My dog Ziggy is an utter clown. He will by no means amount to anything spectacular, with the exception of providing me with the entertainment, companionship, and happiness I attain just being around him.
In my book, that is more than sufficient! Here is a recipe for home-made doggie cookies for the clown in your life. After the recipe is a list of occupations for the less buffoon-type of canine.
(this is a good one from all recipes by Doughmama)
1 cup rolled oats
1/3 cup margarine
1 cup boiling water
3/4 cup cornmeal
2 teaspoons white sugar
2 teaspoons beef bouillon granules
1/2 cup milk
1 cup shredded Cheddar cheese
1 egg, beaten
3 cups whole wheat flour
Preheat oven to 325 degrees F (165 degrees C). In a large bowl, combine rolled oats, margarine, and boiling water. Let stand 10 minutes. Grease cookie sheets.
Thoroughly stir in cornmeal, sugar, bouillon, milk, Cheddar cheese, and egg. Mix in flour, 1 cup at a time, until a stiff dough has formed.
Knead dough on a lightly floured surface, mixing in additional flour as necessary until dough is smooth and no longer sticky. Roll or pat out dough to 1/2″ thickness. Cut
with cookie cutter (I prefer bone shaped), and place 1 inch apart onto the prepared cookie sheets. Bake 35 to 45 minutes in the preheated oven, until golden brown. Cool before serving. Store in a loosely covered container.
Service or assistance dogs help people with various disabilities in everyday tasks. Some examples include mobility assistance for the physically handicapped, guide dogs for the visually impaired, and hearing dogs for the hearing impaired.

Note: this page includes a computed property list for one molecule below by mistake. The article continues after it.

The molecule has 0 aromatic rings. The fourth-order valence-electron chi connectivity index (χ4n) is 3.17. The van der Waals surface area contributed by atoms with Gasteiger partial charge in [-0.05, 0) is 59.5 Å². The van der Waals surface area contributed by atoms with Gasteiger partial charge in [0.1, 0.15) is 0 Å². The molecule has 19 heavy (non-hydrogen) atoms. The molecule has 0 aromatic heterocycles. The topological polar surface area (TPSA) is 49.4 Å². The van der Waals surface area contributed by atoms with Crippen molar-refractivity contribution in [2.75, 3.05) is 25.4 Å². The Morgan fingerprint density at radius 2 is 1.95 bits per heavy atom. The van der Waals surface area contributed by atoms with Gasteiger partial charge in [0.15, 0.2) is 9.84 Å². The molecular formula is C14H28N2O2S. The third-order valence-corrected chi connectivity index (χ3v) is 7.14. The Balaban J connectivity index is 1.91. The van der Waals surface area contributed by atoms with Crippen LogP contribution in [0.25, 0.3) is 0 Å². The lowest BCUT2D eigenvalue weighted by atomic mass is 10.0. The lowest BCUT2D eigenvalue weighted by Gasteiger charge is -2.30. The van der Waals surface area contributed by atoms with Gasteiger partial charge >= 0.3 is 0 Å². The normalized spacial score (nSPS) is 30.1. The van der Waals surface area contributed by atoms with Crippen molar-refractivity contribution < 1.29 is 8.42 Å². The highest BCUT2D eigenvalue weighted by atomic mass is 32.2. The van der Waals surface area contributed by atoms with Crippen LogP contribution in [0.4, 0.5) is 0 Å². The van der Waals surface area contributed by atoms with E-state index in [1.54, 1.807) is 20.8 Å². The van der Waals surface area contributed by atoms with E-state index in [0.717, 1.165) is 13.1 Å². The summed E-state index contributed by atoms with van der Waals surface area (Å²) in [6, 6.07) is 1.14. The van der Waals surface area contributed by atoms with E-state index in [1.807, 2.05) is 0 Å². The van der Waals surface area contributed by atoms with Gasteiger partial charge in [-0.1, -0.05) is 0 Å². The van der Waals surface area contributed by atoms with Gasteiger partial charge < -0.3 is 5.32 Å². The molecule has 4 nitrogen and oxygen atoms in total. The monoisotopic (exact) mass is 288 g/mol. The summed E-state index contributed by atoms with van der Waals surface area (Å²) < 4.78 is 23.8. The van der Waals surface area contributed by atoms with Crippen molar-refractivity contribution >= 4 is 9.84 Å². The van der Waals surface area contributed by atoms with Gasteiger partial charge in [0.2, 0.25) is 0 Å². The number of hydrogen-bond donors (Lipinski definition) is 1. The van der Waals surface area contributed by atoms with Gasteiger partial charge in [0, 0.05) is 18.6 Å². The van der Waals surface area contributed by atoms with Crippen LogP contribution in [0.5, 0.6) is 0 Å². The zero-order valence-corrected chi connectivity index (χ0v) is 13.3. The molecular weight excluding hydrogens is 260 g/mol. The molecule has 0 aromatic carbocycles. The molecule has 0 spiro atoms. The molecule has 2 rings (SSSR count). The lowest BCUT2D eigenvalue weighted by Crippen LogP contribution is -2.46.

Therapy dogs visit people who are incapacitated or prevented in some way from having freedom of movement; these dogs provide cheer and entertainment for the elderly in retirement facilities, the ill and injured in hospitals, and so on. The very act of training dogs can also act as a therapy for human handlers, as in a prisoner rehabilitation project. Rescue dogs assist people who are in difficult situations, such as in the water after a boat disaster.
Search dogs locate people who are missing; lost in the wilderness, escaped from nursing homes, covered in snow avalanches, buried under collapsed buildings, etc.
Herding dogs are still invaluable to sheep and cattle handlers (stockmen) around the world for mustering; different breeds are used for the different jobs involved in stock work and for guarding the flocks and herds. Modern herding dogs help to control cattle
and wild geese in parks or goats used for weed control.
A well-trained dog can adapt to control any sort of domestic and many wild animals.
Performing dogs such as Circus dogs and dog actors are trained to perform acts that are not intrinsically useful, but instead provide entertainment to their audience or enable human artistic performances.
Hunting dogs assist hunters in finding, tracking, and retrieving game, or in routing vermin. Less frequently a dog, or rather or a pack of them, actually fights a predator, such as a bear or feral pig.
Tracking dogs help find lost people and animals or track down possible criminals. Cadaver Dogs use their scenting ability to discover bodies or human remains at the scenes of disasters, crimes, accidents, or suicides.
Detection dogs of a wide variety help to detect termites and bedbugs in homes, illegal substances in luggage, bombs, chemicals, and many other substances.
War dogs or K9 Corps are used by armed forces in many of the same roles as civilian working dogs, but in a military context. In addition, specialized military tasks such as mine detection or wire laying have been assigned to dogs. Military working dog is the more formal, current term for dogs trained for use in military tasks.
Police dogs, also sometimes called K9 Units, are usually trained to track or immobilize possible criminals while assisting officers in making arrests or investigating the scene of a crime. Some are even specially trained for anti-terrorist units, as in Austria.
Dogs are sometimes used in programs to assist children in learning how to read. The Reading With Rover program in Washington pairs trained dogs with children who read aloud to the dog. This process builds confidence and reduces stress.